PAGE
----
Mar 18, 2009
Senate Republicans continue budget-busting moves to curry favor with voters
LANSING – Michigan Senate Republicans continue to give the store away with no regard for the state of the current budget in a thinly disguised move to curry favor with voters when they campaign for election in 2010.
This time they introduced Senate Joint Resolution H Tuesday that would amend the state Constitution to ban a property's taxable value from increasing any year its assessed value decreases. According to the nonpartisan Senate Fiscal Agency, it would cost state and local governments $253 million in revenues and local schools $75 million. This is money used for police, fire, keeping streets cleared of ice and snow and many other things.
“This is coming from the party that says that we care about law enforcement,” said Sen. Gretchen Whiter, D-East Lansing. “Well, we can’t enact sentencing reform because we don’t want to look soft on crime. Do you know what makes up the largest portion of municipalities’ budgets? Police—public safety.”
Some homeowners have complained that their property taxes are increasing while the value of their home is falling. However, under Proposal A passed in 1994 when property values were rising so fast that many senior citizens could no longer afford to stay in their homes because of the increasing property taxes, property tax increases were capped at the rate of inflation or 5 percent, which ever is less. Proposal A represented a very large cut in the property taxes of homeowners, and continues to protect homeowners from exorbitant increases. Unfortunately, while property values might decline, inflation has continued, so taxes have continued to rise at that rate, currently about 3 percent.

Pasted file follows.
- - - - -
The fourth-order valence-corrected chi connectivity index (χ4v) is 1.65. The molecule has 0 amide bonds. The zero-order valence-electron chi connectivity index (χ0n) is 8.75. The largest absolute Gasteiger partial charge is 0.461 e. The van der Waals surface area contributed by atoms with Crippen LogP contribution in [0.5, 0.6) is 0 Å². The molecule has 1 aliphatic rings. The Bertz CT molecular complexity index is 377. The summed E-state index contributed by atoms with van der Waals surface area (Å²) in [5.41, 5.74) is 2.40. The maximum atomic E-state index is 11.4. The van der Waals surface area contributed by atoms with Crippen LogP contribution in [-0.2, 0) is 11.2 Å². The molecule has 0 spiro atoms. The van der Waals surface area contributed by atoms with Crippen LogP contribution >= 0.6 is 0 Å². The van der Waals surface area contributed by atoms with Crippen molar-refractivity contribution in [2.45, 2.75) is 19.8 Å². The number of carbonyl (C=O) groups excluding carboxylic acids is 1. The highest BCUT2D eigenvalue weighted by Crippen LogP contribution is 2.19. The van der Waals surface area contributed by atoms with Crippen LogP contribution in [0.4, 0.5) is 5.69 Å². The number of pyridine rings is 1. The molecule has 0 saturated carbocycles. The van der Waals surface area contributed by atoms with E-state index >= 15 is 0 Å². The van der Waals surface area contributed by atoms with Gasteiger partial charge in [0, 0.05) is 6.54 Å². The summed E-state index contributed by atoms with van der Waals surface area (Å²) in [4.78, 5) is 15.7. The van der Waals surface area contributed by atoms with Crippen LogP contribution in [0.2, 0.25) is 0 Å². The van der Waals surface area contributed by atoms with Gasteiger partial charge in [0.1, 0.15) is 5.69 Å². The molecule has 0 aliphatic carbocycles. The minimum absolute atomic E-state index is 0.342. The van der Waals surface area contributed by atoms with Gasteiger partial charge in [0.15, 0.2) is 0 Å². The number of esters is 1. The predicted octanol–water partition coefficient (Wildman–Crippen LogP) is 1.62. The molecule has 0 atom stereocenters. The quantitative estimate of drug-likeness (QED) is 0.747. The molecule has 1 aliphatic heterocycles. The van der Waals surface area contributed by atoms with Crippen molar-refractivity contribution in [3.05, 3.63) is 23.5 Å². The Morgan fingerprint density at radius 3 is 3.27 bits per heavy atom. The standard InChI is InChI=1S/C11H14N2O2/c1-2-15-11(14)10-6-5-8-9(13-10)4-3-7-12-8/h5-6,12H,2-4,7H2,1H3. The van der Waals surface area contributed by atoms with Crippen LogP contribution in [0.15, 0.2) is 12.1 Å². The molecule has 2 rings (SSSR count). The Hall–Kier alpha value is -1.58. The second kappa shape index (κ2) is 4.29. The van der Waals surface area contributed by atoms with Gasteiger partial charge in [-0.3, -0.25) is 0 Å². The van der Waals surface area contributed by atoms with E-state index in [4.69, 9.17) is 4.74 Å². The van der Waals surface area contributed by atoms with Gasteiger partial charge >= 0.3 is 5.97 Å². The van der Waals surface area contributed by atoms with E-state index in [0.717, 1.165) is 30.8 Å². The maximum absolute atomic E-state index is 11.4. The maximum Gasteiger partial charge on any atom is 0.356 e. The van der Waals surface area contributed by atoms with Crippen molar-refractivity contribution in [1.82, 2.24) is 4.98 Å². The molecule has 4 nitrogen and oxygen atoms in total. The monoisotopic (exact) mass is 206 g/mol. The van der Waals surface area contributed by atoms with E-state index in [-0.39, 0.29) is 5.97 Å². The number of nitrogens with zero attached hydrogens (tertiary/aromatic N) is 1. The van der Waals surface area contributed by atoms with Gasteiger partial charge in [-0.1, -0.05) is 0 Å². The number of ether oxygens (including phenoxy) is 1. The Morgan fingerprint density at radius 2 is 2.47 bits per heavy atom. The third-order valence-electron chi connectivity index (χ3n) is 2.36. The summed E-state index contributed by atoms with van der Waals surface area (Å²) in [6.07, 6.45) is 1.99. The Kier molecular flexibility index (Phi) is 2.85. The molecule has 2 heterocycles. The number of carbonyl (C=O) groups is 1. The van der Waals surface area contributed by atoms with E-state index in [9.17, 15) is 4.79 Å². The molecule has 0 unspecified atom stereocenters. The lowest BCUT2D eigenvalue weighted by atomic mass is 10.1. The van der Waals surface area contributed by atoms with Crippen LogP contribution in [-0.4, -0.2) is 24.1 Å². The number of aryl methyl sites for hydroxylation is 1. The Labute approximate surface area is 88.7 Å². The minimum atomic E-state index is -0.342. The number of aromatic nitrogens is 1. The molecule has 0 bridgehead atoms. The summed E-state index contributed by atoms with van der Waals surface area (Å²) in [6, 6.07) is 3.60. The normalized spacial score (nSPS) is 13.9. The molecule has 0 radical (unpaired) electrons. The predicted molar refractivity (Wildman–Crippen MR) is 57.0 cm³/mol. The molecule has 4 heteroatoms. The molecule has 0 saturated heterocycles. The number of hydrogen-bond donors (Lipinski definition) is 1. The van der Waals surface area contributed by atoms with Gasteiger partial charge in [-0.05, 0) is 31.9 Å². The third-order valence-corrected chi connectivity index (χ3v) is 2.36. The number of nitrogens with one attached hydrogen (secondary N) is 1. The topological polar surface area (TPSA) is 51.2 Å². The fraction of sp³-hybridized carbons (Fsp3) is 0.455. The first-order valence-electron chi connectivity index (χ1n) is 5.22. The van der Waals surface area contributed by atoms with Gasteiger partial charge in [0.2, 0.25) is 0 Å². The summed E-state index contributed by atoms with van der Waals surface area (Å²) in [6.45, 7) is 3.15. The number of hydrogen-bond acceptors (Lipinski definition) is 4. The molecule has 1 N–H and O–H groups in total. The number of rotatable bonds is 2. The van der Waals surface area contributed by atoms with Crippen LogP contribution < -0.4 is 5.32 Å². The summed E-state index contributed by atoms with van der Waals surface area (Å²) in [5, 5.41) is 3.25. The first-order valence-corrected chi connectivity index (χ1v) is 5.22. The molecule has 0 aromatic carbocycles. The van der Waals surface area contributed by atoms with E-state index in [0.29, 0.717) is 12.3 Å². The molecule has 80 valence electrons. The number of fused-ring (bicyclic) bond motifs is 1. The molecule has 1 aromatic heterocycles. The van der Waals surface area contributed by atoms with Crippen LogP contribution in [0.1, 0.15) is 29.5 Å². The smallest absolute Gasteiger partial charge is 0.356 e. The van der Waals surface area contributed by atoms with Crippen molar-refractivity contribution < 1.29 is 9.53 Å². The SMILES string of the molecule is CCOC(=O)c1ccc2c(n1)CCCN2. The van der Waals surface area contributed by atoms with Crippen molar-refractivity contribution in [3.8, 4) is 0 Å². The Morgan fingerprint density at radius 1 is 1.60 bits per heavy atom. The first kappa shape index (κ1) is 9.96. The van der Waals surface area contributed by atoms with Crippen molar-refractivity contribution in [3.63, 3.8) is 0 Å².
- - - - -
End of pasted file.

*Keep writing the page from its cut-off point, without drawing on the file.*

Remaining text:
Clearly, proposal A contains important provisions to protect property owners from excessive increases in taxes when property values are increasing. Similar protections do not exist, however, to ensure property taxes do not increase when values are declining.
Senator Deb Cherry, D-Flint, said the resolution perpetuates inequity because Proposal A has held taxes down for people who have owned the home for years, but when the home is sold the taxable value pops up to meet the assessed value, and those people who buy the home are paying a higher tax than people who have owned a home for many years.
“Senate Joint Resolution H offers tax benefits to property owners who are already seeing reduced taxation compared to their neighbors due to Proposal A,” she said. “Senate Joint Resolution H seeks to disrupt the natural economic market and create an artificial barrier to change.”
For a Constitutional Amendment to be approved, it requires a two-thirds vote, which is 25 votes. It failed on a 23-11, but three Senators were absent and the Republicans moved to reconsider the vote at another date.
This budget-busting and showy move that was introduced solely so that Republicans can get on the stump and say they are tax-cutters comes on the heels of a similar move last week by Senate Republicans to bust the budget to make themselves look good.
They approved a bill that would amend the Michigan Business Tax (MBT) to make it easier to receive a tax credit against the MBT, and it increased the income limits affecting eligibility of CEOs who can get the credit from $180,000 a year to $210,000. The bill could reduce state revenues by $47 million. They also approved two more bills that will cost the state $80.6 million and at least $144 million in lost tax revenue, including another $106 million from the School Aid Fund.